- FIXED NOISE SOURCE
- A stationary device which creates sounds, including but not limited to agricultural, commercial, industrial, and residential machinery and equipment, pumps, fans, compressors, air conditioners and refrigeration equipment.
- IMPULSIVE SOUND
- A short-duration sound of one second or less with an abrupt onset and rapid decay, including explosion, drop forge impact, or firearm discharge. Sources generating impulsive noise for an average of more than five seconds per hour over any eight-hour period shall be deemed and subject to the same maximum noise level limits as a fixed noise source.
- MOBILE NOISE SOURCE
- Any noise source other than a fixed source.
- NOISE-SENSITIVE AREAS
- Areas within 300 feet of a school, church, hospital, nursing home or funeral home.
- Any individual, association, partnership, or corporation, and includes any officer, employee, department, agency or entity, public or private.
- PRIVATE PERSON
- Any individual, association, partnership or corporation, but excluding municipal or quasi-municipal entities.
- PROPERTY OWNER
- The person holding title to the real property as evidenced by the records in the County Registry of Deeds.
- PUBLIC RIGHT-OF WAY
- Any street, avenue, boulevard, highway, sidewalk, or alley that is maintained by the City.
- REAL PROPERTY BOUNDARY
- The property line along the ground surface, and its vertical extension, that separates the real property owned by one person from that owned by another person or separates real property from the public right-of-way. For the purpose of enforcing this chapter, boundary lines as shown on the City's tax maps shall be prima facie evidence of those boundaries.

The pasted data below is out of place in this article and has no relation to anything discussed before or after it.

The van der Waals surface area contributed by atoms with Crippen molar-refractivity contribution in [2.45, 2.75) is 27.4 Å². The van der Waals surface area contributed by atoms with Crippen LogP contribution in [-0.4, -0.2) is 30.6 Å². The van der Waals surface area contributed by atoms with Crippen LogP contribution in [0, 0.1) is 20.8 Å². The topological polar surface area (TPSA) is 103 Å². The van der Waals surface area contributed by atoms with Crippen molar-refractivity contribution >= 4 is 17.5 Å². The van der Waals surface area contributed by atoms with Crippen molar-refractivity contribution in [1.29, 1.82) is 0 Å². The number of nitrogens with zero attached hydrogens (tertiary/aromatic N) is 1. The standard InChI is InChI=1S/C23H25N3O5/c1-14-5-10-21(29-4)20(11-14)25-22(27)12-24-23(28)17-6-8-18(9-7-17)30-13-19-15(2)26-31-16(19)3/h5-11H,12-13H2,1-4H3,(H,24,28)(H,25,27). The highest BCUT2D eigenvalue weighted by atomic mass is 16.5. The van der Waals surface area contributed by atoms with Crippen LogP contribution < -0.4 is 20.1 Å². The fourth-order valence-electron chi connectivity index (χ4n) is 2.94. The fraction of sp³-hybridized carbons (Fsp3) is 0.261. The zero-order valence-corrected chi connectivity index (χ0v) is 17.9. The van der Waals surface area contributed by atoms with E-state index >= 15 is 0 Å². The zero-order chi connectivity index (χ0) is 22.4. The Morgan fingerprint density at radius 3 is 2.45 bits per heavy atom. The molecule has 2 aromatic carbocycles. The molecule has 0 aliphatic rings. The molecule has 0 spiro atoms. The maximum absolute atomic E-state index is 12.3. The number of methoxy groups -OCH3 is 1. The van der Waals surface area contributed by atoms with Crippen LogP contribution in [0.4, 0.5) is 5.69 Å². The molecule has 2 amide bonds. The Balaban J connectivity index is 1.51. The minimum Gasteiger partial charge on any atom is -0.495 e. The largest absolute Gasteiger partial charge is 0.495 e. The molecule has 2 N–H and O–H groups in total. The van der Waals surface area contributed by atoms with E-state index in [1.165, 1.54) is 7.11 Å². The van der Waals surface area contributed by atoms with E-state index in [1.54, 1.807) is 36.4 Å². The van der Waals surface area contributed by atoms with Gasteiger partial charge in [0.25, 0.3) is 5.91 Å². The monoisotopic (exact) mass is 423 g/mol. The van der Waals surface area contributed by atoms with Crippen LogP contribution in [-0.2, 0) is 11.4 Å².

- RENTER-OCCUPIED DWELLING UNIT
- A residential dwelling unit leased by a person from the owner or lessee for monetary consideration.
- RESPONSIBLE PARTY
- If the person or persons responsible for any activity which violates this chapter cannot be determined, the person in lawful custody and/or control of the premises, including but not limited to the owner, lessee or occupant of the property on which the activity is located, shall be deemed responsible for the violation. The responsible person may be prosecuted under this chapter and shall be subjected to the penalties set forth in § 204-6.
- SOUND-LEVEL METER
- An instrument, including a microphone, an amplifier, an output meter, and frequency weighting networks, for the measurement of sound levels which meets or exceeds the requirements pertinent for Type SEA meters in the American National Standards Institute specifications for sound-level meters, S1.4-1971, or the most recent revision thereof.
The measurement of sound or noise shall be made with a sound-level meter and octave band analyzer meeting the standards prescribed by the American Standards Association. The instruments shall be maintained in calibration and good working order. A calibration check shall be made of the system at the time of any noise source measurement. The microphone during measurement shall be positioned so as not to create any unnatural enhancement or diminution of the measured noise. A windscreen for the microphone shall be used when required. Traffic, aircraft and other transportation noise sources and other background noises shall not be considered in taking measurements except where such background noise interferes with the primary noise being measured.